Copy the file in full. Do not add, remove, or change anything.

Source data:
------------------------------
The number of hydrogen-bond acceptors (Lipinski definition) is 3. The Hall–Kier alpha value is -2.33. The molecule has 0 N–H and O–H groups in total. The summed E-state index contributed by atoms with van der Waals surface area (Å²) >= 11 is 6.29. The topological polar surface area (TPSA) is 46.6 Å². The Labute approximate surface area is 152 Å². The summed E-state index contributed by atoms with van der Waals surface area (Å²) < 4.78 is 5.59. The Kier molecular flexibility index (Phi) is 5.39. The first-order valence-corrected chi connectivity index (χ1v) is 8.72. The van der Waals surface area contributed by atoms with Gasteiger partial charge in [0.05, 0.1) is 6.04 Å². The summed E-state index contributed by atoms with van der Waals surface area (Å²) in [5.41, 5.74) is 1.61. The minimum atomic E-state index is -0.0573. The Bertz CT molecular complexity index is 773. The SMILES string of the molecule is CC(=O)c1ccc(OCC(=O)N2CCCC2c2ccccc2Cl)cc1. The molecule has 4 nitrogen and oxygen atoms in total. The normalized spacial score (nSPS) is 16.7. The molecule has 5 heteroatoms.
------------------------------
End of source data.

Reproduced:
The number of hydrogen-bond acceptors (Lipinski definition) is 3. The Hall–Kier alpha value is -2.33. The molecule has 0 N–H and O–H groups in total. The summed E-state index contributed by atoms with van der Waals surface area (Å²) >= 11 is 6.29. The topological polar surface area (TPSA) is 46.6 Å². The Labute approximate surface area is 152 Å². The summed E-state index contributed by atoms with van der Waals surface area (Å²) < 4.78 is 5.59. The Kier molecular flexibility index (Phi) is 5.39. The first-order valence-corrected chi connectivity index (χ1v) is 8.72. The van der Waals surface area contributed by atoms with Gasteiger partial charge in [0.05, 0.1) is 6.04 Å². The summed E-state index contributed by atoms with van der Waals surface area (Å²) in [5.41, 5.74) is 1.61. The minimum atomic E-state index is -0.0573. The Bertz CT molecular complexity index is 773. The SMILES string of the molecule is CC(=O)c1ccc(OCC(=O)N2CCCC2c2ccccc2Cl)cc1. The molecule has 4 nitrogen and oxygen atoms in total. The normalized spacial score (nSPS) is 16.7. The molecule has 5 heteroatoms.